The list of Fulbright Top Producing Institutions for 2022-2023, released on February 10 by the U.S. Department of State’s Bureau of Educational and Cultural Affairs, tells a powerful story about the wide range of colleges and universities across the United States that engage with the Fulbright Program, as well as the diversity of the students and faculty members who go to 160 countries across the globe through Fulbright U.S. Student and Fulbright U.S. Scholar Awards.
The 174 institutions, listed by Carnegie Classification, include every type and size of college and university, across 35 states and the District of Columbia. The stories of the individual students and faculty members who take part in the program, and of the dedicated Fulbright Program Advisers and Scholar Liaisons who advise and assist them, make it clear that Fulbright is accessible to all.
The opportunities that Fulbright offers to study, teach and conduct research abroad, and to serve as a cultural ambassador to another country, are valued by the most competitive students and faculty in the nation, wherever they study or work. It is no surprise that some of the nation’s oldest and largest research universities and best-known liberal arts colleges are well represented on the list this year, as they have been in prior years. (See announcement)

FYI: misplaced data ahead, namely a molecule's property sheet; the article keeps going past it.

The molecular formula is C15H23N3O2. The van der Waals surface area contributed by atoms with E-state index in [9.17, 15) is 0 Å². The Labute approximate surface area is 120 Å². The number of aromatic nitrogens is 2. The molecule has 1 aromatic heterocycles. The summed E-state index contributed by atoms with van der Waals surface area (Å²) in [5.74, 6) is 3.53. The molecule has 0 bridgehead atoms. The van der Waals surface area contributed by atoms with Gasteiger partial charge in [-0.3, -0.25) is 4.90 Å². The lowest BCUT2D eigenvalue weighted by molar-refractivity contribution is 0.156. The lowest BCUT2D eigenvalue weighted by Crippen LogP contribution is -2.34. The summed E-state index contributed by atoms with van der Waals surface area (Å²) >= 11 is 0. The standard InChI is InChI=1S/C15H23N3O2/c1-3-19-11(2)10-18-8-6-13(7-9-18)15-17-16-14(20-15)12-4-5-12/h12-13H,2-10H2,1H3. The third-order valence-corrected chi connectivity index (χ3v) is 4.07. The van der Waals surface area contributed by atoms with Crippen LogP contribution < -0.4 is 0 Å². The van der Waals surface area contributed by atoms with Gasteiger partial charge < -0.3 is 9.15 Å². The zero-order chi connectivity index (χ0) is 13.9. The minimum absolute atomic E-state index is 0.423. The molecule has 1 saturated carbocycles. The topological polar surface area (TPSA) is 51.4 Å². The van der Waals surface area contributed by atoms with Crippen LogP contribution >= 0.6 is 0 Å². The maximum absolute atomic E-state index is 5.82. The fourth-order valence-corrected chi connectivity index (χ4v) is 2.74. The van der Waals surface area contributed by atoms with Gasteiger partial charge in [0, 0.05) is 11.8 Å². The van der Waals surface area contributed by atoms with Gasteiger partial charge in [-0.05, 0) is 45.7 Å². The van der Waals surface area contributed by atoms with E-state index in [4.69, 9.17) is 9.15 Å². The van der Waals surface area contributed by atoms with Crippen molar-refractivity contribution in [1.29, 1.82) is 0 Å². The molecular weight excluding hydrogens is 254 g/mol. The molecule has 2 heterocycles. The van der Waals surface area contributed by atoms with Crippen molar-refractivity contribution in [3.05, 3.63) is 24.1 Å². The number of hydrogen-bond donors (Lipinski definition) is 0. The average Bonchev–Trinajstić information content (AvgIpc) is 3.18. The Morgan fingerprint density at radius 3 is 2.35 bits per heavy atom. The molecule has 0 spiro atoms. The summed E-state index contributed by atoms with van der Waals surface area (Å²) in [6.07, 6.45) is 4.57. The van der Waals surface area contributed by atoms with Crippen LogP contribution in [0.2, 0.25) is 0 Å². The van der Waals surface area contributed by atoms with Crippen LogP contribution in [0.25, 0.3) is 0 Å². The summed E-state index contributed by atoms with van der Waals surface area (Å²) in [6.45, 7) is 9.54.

However, there are a growing number of colleges and universities that have joined the Top Producing List this year for the first time or that have had increasing success in recent years. For many, strong engagement with Fulbright is a pillar of an institution’s internationalization strategy and a mark of its focus on global citizenship.
For the majority of the Top Producers, this Fulbright success reflects a carefully cultivated effort to advise students on fellowship opportunities; hold Fulbright information sessions, celebrations, and workshops; reach out to diverse potential applicants; and support their faculty through flexible, transparent and creative policies that enable them to live abroad during their sabbatical or other leave.